past year has been significant. Clacie, thank you for making Salisbury University a better place to work.
Another campus leader is Julius Jones, immediate past
President of the Student Government Association. Julius … where has the time
gone? I cannot believe that in just five weeks, I’ll be shaking your hand as
you cross the stage at Commencement. As President, as frequent beneficiary
of your advice and diplomacy, and, perhaps most memorably, as your Spanish
312 professor, let me say that working with you has been a privilege. You
are a smart, talented person with good instincts and a unique ability to
rally a diverse group of people around the pursuit of a worthy cause. Your
service represents the finest aspirations of student government, and I
sincerely hope that your leadership experiences at SU serve as a springboard
to a lifetime of public service.
At the most recent meeting of the University System of
Maryland Board of Regents, 15 faculty from around the state were awarded the
Board’s prestigious faculty recognition awards. That three faculty from Salisbury University were so honored speaks very highly of the quality and
dedication of our faculty. Marie Cavallaro of our Art Department
received the Regents Award for Public Service, Dr. Jerry Miller from
Philosophy garnered the Regents Faculty Award in Teaching, and Dr. Eugene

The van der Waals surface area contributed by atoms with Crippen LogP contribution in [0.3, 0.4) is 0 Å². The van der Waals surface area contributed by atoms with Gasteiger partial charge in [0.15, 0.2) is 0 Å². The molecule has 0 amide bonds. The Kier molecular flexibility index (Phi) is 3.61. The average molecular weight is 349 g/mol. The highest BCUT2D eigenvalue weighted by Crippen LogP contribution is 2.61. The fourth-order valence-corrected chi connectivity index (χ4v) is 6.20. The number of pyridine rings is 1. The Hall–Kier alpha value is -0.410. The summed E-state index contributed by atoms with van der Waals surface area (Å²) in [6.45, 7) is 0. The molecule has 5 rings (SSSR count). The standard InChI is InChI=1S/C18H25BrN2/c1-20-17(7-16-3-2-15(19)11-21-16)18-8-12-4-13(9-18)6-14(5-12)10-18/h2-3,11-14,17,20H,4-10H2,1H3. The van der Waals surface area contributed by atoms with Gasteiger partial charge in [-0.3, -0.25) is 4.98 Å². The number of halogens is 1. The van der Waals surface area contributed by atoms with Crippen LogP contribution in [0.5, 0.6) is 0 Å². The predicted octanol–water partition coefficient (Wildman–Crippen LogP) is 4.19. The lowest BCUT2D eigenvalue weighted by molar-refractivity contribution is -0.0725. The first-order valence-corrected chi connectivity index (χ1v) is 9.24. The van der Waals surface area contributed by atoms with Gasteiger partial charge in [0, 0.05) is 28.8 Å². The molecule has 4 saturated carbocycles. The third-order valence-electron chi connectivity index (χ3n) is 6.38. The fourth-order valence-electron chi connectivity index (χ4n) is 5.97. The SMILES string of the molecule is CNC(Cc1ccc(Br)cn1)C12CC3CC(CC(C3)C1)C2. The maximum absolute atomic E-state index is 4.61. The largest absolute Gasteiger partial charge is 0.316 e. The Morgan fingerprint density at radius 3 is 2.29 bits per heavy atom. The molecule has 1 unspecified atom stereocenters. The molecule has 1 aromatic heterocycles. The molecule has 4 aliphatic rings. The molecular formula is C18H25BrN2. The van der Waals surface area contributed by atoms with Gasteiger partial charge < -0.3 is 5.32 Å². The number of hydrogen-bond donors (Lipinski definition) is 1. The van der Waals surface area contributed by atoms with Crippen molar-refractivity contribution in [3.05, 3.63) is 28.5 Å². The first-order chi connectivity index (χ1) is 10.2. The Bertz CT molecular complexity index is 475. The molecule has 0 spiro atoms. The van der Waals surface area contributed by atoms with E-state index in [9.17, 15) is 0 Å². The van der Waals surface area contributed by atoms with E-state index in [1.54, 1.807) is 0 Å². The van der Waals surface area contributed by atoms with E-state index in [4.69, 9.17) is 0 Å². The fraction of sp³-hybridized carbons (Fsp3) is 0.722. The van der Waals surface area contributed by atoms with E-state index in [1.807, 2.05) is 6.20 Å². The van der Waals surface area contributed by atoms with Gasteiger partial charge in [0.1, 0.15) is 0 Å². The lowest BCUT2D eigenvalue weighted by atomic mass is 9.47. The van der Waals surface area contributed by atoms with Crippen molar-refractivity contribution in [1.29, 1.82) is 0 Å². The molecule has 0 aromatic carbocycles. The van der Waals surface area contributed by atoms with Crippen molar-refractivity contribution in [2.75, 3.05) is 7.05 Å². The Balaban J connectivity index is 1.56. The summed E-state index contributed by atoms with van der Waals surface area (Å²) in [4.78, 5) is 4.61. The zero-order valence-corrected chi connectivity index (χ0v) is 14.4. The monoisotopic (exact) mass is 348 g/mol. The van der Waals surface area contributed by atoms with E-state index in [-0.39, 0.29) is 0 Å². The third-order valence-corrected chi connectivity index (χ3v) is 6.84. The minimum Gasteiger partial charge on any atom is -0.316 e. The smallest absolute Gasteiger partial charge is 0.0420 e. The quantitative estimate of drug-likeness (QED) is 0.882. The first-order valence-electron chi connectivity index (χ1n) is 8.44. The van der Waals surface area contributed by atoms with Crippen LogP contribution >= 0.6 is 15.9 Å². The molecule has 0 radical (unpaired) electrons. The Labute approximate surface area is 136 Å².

Williams from Biology was the recipient of the Regents Faculty Award in
Mentoring. Would these three faculty please stand and be recognized by your
We are now approaching the final weeks of four memorable and
important faculty careers. Next month, Drs. Calvin Thomas and Chap McGrew
will retire after 35 and 31 years, respectively, in the Department of
Geography and Geosciences. Together, they have helped transform this program
into one of Salisbury’s stand-out academic disciplines.
Increasingly, the Department of Geography and Geosciences informs regional
decision makers on matters of land-use planning, resource conservation, and
growth management, while producing graduates ready to excel in these highly
specialized, competitive fields. Dr. Thomas and Dr. McGrew, we are thankful
for all you have done to make this Department a true civic resource.
We are also losing Dr. Carolyn Bowden, who has been at SU for
27 years. Hers is a career that has been defined by sheer perseverance in
pursuit of progress. Dr. Bowden has worked her entire career on behalf of a
more tolerant and inclusive campus-wide culture. She has worked diligently
in the pursuit of a more diverse faculty and student body. What I will
especially remember about Dr. Bowden is her hard work to establish an Early
Childhood Education program at
University – an effort which finally paid off in
2002, when the Maryland State Department of Education approved our program.